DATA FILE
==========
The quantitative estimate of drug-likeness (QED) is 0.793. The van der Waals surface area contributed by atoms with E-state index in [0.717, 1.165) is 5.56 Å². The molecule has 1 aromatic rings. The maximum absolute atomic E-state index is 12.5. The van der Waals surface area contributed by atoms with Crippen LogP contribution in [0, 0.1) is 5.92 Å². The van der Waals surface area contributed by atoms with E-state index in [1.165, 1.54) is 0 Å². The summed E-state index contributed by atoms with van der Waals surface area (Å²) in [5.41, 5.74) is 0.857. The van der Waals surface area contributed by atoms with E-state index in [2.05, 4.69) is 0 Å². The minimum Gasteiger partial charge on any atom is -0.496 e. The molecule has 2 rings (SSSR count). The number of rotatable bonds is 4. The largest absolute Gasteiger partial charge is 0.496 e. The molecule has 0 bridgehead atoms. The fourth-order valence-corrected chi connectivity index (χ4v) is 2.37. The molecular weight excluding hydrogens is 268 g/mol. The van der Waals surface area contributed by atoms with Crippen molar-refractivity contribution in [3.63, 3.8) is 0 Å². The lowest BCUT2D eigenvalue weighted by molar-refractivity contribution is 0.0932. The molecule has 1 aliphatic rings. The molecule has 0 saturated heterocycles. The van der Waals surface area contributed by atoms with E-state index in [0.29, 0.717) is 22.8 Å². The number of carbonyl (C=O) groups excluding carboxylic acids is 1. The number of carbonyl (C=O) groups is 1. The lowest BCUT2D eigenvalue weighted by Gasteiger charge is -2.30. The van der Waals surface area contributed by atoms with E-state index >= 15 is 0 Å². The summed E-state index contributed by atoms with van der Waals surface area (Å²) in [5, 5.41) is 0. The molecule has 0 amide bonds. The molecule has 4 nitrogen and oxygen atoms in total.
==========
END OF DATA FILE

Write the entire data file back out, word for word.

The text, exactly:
The quantitative estimate of drug-likeness (QED) is 0.793. The van der Waals surface area contributed by atoms with E-state index in [0.717, 1.165) is 5.56 Å². The molecule has 1 aromatic rings. The maximum absolute atomic E-state index is 12.5. The van der Waals surface area contributed by atoms with Crippen LogP contribution in [0, 0.1) is 5.92 Å². The van der Waals surface area contributed by atoms with E-state index in [1.165, 1.54) is 0 Å². The summed E-state index contributed by atoms with van der Waals surface area (Å²) in [5.41, 5.74) is 0.857. The van der Waals surface area contributed by atoms with E-state index in [2.05, 4.69) is 0 Å². The minimum Gasteiger partial charge on any atom is -0.496 e. The molecule has 2 rings (SSSR count). The number of rotatable bonds is 4. The largest absolute Gasteiger partial charge is 0.496 e. The molecule has 0 bridgehead atoms. The fourth-order valence-corrected chi connectivity index (χ4v) is 2.37. The molecular weight excluding hydrogens is 268 g/mol. The van der Waals surface area contributed by atoms with Crippen molar-refractivity contribution in [3.63, 3.8) is 0 Å². The lowest BCUT2D eigenvalue weighted by molar-refractivity contribution is 0.0932. The molecule has 1 aliphatic rings. The molecule has 0 saturated heterocycles. The van der Waals surface area contributed by atoms with E-state index in [0.29, 0.717) is 22.8 Å². The number of carbonyl (C=O) groups excluding carboxylic acids is 1. The number of carbonyl (C=O) groups is 1. The lowest BCUT2D eigenvalue weighted by Gasteiger charge is -2.30. The van der Waals surface area contributed by atoms with E-state index >= 15 is 0 Å². The summed E-state index contributed by atoms with van der Waals surface area (Å²) in [5, 5.41) is 0. The molecule has 0 amide bonds. The molecule has 4 nitrogen and oxygen atoms in total.